3-fold jump in young urban women smokers
Young urban Indian women are puffing away and more women are chewing tobacco than ever before — making them vulnerable to heart disease, stroke and various forms of cancer. Sanchita Sharma reports.delhi Updated: May 31, 2012 01:56 IST
Young urban Indian women are puffing away and more women are chewing tobacco than ever before — making them vulnerable to heart disease, stroke and
various forms of cancer.
Smoking has risen threefold among young urban women, with one in 10 under the age of 30 smoking in Delhi and Mumbai today compared to 2.9% in 2010.
Globally, 250 million women smoke — 22% of women in developed countries and 9% in developing countries are smokers.
While smoking among women has declined in developed countries such as the US, UK and Canada, it is rising sharply in eastern Europe, Asia, South America and Africa.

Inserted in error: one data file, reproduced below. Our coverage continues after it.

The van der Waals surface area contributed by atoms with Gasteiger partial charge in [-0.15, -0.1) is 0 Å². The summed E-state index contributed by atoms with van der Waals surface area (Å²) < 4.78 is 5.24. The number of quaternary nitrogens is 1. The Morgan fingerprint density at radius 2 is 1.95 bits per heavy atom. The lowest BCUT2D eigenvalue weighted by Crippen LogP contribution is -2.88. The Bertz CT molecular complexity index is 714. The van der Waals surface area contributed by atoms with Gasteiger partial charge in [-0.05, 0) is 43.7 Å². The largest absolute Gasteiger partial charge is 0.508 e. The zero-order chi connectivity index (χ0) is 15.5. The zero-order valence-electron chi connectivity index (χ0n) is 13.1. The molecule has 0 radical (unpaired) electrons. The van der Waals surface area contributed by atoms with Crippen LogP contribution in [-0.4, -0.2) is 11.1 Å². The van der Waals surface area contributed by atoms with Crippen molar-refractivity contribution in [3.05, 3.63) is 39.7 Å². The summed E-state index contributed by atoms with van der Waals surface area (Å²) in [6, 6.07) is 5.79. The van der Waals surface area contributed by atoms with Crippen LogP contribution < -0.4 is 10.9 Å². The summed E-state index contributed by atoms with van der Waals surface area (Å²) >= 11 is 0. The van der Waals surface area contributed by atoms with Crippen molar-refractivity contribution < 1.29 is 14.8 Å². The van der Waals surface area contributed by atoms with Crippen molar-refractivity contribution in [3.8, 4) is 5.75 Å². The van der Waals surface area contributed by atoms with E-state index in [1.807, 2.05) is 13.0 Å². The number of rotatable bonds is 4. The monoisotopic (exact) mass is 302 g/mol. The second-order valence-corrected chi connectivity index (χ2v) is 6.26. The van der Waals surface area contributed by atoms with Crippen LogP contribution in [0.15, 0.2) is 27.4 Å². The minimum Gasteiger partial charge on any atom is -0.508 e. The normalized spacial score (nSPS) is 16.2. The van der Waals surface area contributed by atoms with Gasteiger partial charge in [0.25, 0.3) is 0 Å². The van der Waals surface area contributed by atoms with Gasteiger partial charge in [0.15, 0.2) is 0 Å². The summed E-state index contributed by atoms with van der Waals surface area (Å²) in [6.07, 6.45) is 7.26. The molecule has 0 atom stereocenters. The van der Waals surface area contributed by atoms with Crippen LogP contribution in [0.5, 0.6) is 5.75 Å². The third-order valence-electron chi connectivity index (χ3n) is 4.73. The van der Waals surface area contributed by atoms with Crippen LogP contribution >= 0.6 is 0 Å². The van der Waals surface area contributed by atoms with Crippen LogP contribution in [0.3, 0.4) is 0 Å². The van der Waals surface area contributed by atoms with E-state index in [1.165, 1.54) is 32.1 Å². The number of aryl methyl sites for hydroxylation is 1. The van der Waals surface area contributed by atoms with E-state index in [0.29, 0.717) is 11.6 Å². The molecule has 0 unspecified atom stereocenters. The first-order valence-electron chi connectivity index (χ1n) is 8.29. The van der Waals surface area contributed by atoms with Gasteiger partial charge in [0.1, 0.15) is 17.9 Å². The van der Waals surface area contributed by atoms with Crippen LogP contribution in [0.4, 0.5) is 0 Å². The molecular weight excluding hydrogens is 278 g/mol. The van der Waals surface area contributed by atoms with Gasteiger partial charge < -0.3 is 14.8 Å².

In India, 24.3% men and 2.9% women smoke, Global Adult Tobacco Survey’s India report — which covered 29 states and the union territories of Chandigarh and Puducherry — said last year.
Chewing tobacco in India has traditionally been a women’s addiction. Its use rose from 11.5% in 2005 to 20.3% in 2010 though overall tobacco use in men dropped from 57.6% to 47.9% during the period.
One in three (35%) adults (274.9 million) use tobacco in India.
Research has established that young women are more likely than men to get addicted to smoking and are at a higher risk of developing heart disease and stroke.
The WHO links smoking with 25 women's cancers — lung, cervix, breast and colon to name a few. Even secondhand smoke raises breast cancer risk in women.
"More than in men, smoking increases risk of stroke and heart disease among young women, with those also taking contraceptive pills increasing their risk 10-fold" says Dr Ravi Kasliwal, chairman, preventive and clinical cardiology, Medanta.
And this upward swing will continue. "With cigarettes being marketed with images of modernity, emancipation… the gender disparity among smokers will soon even out completely and you'll see as many women smokers as men in the next five years," said Dr Samir Parikh, director of behavioural sciences at Fortis Hospitals.